[Joe Brownlee at rest stop]
Photo: John S. Quarterman for WWALS, January 18, 2021: Mayor at the midpoint.

WWALS President Tom H. Johnson Jr. said, “This stretch of river extends from the most populous city in the Suwannee River Basin past some suburbs and many rural woods. It is important for all the upstream city and county wastewater treatment plants to keep a grip on their sewage, because many people depend on the Withlacoochee River for swimming, fishing, and boating, plus water wells nearby may be affected by anything that goes into the river. It’s a joy that publicly- elected officials are involved in this activity, and that the Mayor is helping organize it.”

“All elected officials present, both from Florida and Georgia, will have three minutes each to speak, both at the put-in and at the midway point,” said Suwannee Riverkeeper John S. Quarterman. “Don’t worry: only a few of them will. But you can paddle up to them and ask questions. Just remember to stay six feet apart. Wear a mask if you get any closer to anybody not in your party, either on land or water.”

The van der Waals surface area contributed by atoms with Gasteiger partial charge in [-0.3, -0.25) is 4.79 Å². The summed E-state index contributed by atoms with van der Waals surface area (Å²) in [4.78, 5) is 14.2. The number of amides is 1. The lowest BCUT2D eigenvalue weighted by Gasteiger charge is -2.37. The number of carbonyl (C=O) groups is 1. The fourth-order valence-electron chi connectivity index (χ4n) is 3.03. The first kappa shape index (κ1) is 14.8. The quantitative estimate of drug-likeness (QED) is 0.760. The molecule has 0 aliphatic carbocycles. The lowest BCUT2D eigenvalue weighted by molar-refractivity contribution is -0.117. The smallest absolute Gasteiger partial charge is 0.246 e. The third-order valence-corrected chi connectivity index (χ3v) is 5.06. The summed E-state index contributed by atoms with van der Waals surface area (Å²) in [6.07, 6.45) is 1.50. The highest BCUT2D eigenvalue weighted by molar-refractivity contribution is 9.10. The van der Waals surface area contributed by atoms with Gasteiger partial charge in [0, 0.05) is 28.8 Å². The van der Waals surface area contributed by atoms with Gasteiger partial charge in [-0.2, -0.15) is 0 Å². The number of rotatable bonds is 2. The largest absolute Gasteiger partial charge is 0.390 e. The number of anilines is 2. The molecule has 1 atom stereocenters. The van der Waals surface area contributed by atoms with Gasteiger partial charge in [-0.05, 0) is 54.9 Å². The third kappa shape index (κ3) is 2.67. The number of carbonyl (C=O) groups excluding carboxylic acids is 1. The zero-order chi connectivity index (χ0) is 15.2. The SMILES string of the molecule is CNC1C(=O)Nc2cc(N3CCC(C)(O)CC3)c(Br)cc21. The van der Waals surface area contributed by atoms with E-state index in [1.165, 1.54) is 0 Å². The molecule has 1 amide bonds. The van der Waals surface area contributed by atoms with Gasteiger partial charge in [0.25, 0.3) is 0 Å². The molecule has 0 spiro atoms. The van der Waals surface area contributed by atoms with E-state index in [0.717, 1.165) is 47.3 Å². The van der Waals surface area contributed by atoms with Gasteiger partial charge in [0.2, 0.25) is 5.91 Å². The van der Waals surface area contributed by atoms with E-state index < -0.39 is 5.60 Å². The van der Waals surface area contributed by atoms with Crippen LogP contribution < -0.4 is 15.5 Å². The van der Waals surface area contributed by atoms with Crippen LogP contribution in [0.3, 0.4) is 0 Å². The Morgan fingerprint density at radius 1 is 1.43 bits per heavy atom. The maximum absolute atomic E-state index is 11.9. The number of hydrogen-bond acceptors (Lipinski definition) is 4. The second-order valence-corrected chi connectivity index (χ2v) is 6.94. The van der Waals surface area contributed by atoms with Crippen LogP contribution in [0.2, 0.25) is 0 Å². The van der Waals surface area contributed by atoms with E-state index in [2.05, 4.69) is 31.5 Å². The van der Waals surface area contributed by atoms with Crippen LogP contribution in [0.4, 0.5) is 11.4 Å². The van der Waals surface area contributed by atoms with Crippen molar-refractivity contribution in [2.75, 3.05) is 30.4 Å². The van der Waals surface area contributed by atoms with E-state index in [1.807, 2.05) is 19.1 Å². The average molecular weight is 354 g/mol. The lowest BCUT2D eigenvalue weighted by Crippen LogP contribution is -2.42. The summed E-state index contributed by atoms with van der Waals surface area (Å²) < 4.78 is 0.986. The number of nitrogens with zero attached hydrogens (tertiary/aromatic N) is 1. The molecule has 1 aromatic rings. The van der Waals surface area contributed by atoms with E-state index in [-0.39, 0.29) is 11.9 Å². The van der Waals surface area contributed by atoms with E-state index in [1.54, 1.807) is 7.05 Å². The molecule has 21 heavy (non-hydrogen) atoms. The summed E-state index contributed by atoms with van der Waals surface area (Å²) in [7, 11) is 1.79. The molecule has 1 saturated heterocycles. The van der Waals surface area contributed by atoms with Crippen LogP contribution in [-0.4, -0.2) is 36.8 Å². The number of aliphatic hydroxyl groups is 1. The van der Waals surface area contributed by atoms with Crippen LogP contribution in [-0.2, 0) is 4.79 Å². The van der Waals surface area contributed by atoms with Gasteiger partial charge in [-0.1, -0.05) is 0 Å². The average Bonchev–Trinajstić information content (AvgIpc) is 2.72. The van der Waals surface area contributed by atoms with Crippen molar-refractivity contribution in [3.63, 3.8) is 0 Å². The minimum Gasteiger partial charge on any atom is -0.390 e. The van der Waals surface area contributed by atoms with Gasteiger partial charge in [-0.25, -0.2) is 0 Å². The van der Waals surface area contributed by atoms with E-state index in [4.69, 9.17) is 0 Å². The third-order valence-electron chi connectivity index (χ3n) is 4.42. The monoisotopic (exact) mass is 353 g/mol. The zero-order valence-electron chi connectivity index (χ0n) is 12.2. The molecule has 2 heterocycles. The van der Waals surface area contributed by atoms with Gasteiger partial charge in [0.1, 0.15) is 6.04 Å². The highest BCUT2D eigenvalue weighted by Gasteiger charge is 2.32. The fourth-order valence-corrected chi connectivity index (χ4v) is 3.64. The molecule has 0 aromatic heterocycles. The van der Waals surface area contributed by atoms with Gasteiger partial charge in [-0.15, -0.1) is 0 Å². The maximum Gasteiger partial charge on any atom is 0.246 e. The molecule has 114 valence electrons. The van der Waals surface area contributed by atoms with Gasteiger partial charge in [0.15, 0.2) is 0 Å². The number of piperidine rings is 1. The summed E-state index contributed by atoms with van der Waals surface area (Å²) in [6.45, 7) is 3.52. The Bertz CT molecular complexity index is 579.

Take a look at the signs by the boat ramp for the WWALS Withlacoochee and Little River Water Trail. They show the whole trail and what you can expect to see near Troupville Boat Ramp.

The paddle starts Continue reading

WLRWT Road Signs by GDOT 2020-12-10

Yesterday I picked up some of the signposts for the at-water signs for the water trails. The road signs had just come in, and GDOT let me photograph them. Here are two examples:

[Two examples]
Two examples

That’s more or less how they will look once GDOT plants them on signposts along the roadsides for the Withlacoochee and Little River Water Trail (WLRWT).